The Cost of Holiday Mishaps in Europe

Don't find yourself lost for words - and cash - on the continent

13 May 2008

Thousands of cars will have to be repatriated to the UK at a combined cost of over £1 million this year due to holiday mishaps in Europe - many without any form of roadside rescue cover.

The AA estimates that more than 2.5 million British cars will be driven to the Continent this year, and more than one in every 30 vehicles will suffer an accident or breakdown. Breaking down is inconvenient anywhere, but while abroad it can turn a dream holiday into a nightmare.

"Finding a reputable garage can be hard enough in a different country, let alone trying to talk to mechanics in a foreign language," says AA European Breakdown Cover Manager Helen Lambert. "Unless you can rattle off mechanical jargon in French, Spanish or Italian, arranging repairs can be a linguistic minefield.

"Worse still, if your car needs to be repatriated, the bill can ruin the best of holidays if you don't have roadside rescue cover."

The average cost of recovery back to the UK from France is almost £1,000 and the cost can rise to over £3500 to recover a car from the furthest parts of Europe.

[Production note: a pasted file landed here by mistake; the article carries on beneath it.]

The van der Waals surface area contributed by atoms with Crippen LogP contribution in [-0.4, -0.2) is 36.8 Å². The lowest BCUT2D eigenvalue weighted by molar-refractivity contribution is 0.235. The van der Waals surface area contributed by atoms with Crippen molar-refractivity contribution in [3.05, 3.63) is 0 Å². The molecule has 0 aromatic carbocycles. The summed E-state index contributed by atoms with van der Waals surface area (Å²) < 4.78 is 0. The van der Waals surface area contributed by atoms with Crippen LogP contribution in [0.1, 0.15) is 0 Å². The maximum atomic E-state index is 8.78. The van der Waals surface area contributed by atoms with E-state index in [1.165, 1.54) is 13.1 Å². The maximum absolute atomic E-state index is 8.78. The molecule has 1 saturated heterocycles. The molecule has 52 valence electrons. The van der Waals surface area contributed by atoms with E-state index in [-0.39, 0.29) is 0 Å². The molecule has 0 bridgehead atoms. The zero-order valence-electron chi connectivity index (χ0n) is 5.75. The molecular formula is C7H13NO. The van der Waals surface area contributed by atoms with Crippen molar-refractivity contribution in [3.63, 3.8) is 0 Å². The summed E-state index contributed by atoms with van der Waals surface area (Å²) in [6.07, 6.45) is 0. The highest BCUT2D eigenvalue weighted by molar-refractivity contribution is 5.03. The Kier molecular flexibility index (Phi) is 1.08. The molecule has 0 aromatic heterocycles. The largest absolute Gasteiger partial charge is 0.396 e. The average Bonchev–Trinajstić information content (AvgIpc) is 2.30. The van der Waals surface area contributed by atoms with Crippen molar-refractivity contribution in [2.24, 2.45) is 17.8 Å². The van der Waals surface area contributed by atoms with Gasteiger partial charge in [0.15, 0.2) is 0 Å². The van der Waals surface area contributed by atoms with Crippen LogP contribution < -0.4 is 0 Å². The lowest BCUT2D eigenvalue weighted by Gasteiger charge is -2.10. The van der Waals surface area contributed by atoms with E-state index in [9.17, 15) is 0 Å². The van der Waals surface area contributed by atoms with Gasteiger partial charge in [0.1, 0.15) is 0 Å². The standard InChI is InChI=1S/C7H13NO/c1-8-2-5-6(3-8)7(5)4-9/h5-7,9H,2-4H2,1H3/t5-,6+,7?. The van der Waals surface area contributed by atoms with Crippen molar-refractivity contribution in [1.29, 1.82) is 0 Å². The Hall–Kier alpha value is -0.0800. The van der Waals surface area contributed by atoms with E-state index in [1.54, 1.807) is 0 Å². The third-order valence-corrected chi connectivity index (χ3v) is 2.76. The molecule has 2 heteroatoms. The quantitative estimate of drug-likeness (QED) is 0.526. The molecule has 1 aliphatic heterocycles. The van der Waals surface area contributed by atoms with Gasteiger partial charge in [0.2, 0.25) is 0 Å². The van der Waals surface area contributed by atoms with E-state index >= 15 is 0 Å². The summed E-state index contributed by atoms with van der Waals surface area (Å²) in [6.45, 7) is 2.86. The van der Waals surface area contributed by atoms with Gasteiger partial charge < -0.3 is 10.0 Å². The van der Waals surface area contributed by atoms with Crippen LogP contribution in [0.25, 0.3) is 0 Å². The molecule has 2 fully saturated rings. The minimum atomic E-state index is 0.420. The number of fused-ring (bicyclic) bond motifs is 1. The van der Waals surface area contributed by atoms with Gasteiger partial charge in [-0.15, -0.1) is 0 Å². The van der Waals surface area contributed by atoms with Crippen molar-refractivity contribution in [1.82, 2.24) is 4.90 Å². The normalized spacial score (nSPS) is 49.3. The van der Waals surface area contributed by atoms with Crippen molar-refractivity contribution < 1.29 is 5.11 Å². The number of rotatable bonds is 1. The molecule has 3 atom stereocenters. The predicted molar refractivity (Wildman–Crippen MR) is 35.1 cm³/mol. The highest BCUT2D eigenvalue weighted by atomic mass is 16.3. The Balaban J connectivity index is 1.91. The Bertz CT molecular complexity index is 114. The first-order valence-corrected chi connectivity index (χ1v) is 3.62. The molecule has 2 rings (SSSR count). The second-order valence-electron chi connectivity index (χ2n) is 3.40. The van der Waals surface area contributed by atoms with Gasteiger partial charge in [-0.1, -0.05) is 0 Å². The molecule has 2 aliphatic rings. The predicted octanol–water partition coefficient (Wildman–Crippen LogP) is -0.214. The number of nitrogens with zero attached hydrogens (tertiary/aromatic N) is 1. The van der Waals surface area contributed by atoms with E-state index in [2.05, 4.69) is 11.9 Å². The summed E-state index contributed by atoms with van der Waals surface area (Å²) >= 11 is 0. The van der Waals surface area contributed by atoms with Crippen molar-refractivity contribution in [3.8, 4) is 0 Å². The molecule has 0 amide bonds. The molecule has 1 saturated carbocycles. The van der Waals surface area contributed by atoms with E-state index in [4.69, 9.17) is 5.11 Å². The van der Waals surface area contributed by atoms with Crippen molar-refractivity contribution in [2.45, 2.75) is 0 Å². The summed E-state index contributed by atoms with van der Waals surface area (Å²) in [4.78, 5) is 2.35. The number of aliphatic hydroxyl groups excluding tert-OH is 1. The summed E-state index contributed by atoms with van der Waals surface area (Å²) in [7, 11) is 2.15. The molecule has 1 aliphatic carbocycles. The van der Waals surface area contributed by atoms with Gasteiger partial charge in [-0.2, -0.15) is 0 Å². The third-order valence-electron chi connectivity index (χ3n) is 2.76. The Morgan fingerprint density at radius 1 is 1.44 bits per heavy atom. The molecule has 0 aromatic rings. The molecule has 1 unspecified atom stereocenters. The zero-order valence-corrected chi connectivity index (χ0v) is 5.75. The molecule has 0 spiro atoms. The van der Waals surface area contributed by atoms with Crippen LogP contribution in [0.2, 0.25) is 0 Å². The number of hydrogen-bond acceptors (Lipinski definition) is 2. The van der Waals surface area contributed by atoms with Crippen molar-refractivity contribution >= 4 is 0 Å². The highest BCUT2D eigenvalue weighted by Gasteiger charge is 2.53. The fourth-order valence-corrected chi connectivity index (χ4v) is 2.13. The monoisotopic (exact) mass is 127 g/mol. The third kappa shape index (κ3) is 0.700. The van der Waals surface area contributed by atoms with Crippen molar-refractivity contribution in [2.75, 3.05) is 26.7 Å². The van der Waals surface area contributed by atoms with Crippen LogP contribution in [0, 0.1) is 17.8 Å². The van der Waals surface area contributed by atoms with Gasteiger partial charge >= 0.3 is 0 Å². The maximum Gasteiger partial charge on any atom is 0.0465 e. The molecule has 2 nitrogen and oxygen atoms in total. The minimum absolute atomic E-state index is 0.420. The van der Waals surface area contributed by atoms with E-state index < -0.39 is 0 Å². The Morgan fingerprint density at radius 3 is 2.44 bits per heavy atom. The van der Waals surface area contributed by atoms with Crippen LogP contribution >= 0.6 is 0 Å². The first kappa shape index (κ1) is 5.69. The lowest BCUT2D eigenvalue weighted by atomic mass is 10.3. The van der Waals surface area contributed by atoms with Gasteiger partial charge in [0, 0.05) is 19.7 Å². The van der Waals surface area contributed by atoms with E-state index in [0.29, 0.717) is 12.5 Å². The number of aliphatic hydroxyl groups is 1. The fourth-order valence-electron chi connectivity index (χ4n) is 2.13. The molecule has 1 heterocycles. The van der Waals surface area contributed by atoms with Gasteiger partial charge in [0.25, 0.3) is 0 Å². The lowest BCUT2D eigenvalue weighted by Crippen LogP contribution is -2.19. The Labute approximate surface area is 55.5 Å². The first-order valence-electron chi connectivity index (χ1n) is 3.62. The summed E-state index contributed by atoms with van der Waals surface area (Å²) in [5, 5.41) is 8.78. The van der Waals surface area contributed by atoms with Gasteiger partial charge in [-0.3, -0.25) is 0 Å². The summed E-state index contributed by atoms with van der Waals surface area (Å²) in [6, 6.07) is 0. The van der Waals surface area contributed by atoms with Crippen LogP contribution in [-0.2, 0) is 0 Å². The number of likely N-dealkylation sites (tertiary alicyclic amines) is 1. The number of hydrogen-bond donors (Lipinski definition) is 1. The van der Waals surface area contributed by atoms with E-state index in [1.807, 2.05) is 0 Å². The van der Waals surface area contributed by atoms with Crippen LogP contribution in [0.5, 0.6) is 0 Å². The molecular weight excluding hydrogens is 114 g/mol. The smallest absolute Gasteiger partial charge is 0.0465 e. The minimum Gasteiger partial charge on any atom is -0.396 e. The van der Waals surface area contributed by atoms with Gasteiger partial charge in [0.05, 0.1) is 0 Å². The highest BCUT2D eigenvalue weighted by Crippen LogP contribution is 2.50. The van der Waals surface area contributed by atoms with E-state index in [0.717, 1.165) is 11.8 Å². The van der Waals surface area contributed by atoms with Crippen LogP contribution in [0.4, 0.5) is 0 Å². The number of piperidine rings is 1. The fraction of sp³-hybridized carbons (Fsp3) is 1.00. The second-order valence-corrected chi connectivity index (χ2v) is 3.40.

But from less than £11 per day, motorists can buy peace of mind with AA European Breakdown Cover. When a covered vehicle breaks down, the AA will step in and arrange assistance - including taking the car to a garage and making alternative travel arrangements while repairs are carried out.

From their base in Lyon, France, multi-lingual operators, many of whom are British, will deal with local repairers to get you back on the road. They can also arrange a hire car or additional accommodation. And if the car can't be repaired, it will be brought home and a hire car provided to send you on your way.

The AA also urges drivers to check they have the right equipment required for the countries they will be travelling through. Motorists can also go online to watch a specially produced podcast on European Driving to get all the latest tips on driving in Europe.


13 May 2008